As Philadelphia City Council prepares to resume today, ongoing debates over the issues of police accountability, scarce parking and affordable housing have not been lost on council members. Accordingly, these three topics are poised to dominate the upcoming session, according to council sources.
Two bills aiming to require developers to build more affordable housing units and on-site parking, respectively, were already introduced during Council’s summer recess but have yet to have hearings.
Perhaps as a result, the development community is champing at the bit to oppose both pieces of legislation.
The so-called “mixed-income” housing bill, from Councilmember María Quiñones-Sánchez, would mandate that developers cover the cost of one unit of new affordable housing for every nine market-rate units they construct. The requirement could be met by building on-site housing or paying into funds that supported the construction of affordable housing elsewhere.
A second portion of the bill would impose similar requirements for landlords spending more than $7,000 per unit on renovations in existing buildings with 10 units of housing or more. The level of affordability would vary depending on proximity to Center City, and between rentals and saleable units.
The Building Industry Association of Philadelphia, a developers’ consortium, said the requirements would jeopardize development projects, cost jobs and discourage landlords from investing in repairs.
“Anyone who has their economic head screwed on straight is against the notion that any project with 10 or more units should be required to have a 10 percent affordable component,” said BIA Treasurer Leo Addimando, of Alterra Development. “Developers will quickly realize the requirement makes their costs higher and the developments being currently built won't get built...It will also create a dramatic disincentive for property owners to renovate their buildings. You can’t renovate a bathroom in this city for $7,000.”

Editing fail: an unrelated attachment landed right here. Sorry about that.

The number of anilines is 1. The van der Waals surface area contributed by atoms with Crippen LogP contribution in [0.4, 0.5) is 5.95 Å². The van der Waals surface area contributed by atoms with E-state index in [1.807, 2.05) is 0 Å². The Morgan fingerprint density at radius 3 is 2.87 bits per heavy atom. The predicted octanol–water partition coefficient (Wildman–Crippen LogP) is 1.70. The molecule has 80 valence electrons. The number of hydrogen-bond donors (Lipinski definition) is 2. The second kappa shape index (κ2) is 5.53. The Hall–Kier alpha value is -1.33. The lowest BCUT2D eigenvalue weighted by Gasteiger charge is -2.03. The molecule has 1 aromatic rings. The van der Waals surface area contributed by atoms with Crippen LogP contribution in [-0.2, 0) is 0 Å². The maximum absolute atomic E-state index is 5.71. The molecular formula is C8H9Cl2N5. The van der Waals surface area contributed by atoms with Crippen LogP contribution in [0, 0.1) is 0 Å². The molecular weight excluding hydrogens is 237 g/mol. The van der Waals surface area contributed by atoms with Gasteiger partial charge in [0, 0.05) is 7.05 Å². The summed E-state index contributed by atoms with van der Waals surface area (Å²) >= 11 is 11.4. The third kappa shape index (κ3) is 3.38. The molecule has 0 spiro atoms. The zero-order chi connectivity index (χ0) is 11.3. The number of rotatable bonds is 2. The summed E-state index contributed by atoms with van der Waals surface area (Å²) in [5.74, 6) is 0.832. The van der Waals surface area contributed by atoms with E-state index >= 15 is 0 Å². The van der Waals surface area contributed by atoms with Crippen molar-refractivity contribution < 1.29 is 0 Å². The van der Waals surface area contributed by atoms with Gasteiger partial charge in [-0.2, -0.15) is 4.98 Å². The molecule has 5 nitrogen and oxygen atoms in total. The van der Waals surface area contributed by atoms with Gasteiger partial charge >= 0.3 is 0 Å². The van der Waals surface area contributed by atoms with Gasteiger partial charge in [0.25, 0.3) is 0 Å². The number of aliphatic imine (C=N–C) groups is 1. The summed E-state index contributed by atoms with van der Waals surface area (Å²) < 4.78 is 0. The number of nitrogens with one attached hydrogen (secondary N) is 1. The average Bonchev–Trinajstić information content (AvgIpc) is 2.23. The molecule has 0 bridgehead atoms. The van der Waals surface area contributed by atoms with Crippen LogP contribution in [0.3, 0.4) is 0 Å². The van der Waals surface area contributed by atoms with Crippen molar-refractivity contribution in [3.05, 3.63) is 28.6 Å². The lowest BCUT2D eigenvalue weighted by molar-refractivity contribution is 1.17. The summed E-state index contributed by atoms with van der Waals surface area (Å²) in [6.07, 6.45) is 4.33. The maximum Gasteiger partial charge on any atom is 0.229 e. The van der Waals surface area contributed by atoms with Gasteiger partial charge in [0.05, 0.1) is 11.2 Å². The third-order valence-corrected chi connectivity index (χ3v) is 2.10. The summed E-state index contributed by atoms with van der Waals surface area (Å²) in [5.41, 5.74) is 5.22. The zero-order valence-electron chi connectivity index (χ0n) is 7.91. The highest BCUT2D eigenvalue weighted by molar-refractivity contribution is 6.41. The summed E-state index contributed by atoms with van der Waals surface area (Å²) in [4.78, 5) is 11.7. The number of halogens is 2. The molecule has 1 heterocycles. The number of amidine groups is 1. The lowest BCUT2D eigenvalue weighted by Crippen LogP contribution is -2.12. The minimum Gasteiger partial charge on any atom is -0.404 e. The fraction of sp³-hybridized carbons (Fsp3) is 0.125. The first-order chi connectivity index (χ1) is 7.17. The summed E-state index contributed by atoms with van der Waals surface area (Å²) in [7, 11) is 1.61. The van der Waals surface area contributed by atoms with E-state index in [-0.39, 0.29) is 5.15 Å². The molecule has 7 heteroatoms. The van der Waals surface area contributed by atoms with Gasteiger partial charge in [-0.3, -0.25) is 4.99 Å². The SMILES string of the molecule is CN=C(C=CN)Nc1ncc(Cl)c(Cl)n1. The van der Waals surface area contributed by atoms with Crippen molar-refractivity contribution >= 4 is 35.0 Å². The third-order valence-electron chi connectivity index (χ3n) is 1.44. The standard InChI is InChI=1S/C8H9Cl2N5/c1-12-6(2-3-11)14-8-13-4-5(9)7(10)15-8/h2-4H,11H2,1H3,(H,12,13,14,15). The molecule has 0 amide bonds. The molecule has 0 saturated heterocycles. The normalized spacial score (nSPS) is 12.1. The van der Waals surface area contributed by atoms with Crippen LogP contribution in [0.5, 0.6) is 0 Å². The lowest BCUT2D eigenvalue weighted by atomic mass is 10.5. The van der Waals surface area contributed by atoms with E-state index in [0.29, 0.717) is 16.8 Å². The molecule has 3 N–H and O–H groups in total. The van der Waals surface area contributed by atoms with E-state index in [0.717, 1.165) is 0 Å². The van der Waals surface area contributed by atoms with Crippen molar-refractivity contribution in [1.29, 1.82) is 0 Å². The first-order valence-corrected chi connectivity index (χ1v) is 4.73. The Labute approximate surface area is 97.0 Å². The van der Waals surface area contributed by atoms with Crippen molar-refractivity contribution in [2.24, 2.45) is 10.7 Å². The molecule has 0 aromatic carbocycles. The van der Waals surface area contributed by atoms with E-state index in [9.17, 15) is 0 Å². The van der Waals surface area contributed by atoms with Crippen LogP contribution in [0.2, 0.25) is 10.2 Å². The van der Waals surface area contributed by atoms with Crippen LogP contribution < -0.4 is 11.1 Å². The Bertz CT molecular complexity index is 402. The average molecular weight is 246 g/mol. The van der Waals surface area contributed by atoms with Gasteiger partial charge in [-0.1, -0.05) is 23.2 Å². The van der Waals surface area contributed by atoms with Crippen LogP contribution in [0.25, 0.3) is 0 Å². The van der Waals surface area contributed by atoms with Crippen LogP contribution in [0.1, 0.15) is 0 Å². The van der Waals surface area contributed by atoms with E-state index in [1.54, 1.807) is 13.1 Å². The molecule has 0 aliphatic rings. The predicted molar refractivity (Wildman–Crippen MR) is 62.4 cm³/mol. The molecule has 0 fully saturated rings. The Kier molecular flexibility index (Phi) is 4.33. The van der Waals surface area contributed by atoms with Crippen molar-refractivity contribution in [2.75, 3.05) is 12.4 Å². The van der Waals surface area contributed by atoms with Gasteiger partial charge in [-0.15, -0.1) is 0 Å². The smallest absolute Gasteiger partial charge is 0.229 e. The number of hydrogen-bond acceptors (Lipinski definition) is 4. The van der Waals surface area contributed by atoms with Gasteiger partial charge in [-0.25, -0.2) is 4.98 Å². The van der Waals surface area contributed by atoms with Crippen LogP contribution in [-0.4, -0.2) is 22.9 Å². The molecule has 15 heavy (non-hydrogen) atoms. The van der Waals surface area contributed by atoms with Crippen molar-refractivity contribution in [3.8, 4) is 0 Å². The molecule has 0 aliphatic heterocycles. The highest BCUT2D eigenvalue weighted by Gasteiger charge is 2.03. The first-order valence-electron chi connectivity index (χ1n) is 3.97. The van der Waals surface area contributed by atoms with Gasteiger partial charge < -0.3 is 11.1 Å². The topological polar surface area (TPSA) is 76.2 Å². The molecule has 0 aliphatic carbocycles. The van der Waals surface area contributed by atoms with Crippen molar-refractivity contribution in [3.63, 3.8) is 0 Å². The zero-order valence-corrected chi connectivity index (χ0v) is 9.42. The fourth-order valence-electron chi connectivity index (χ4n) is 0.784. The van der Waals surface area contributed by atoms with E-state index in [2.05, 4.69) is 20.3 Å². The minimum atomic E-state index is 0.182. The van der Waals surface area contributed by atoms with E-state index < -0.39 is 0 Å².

He said the BIA had already met with Sánchez and won an agreement to suspend hearings until several “working groups” assembled by the BIA came up with alternate proposals – like giving developers zoning bonuses in exchange for building affordable and easing the definition of “affordability” in the bill.
But he said the BIA would remain staunchly opposed to applying the affordability standards to existing buildings and to making any of the requirements mandatory.
“I think the verdict is still out on how forcefully Sánchez and Council want to push the mandate. They will get fierce resistance. I believe the Mayor’s Office, when they look at economic reality, will not be in favor. The building trades will not be favor,” Addimando said, referring to the city’s construction unions.
But in light of the city’s recent construction boom, Sánchez could win concessions from the development community.
“City Council has aggressively supported the private and public development community through tax abatement and many incentives; it is more than appropriate for us to ask them to work with us to stabilize our housing markets in every neighborhood,” she said.
Even beyond Sánchez’s bill, Council President Clarke’s office said housing affordability generally would be a major focus for leadership this season.
“We’re really drilling down on affordability. We have unaffordable rentals and landlord tenant discrimination. We want to make sure there is quality safe housing for people of all income scales,” said spokesperson Jane Roh. “We’re also going to work to get the land bank fully operational and ensure there is a fair and equitable process for land acquisition.”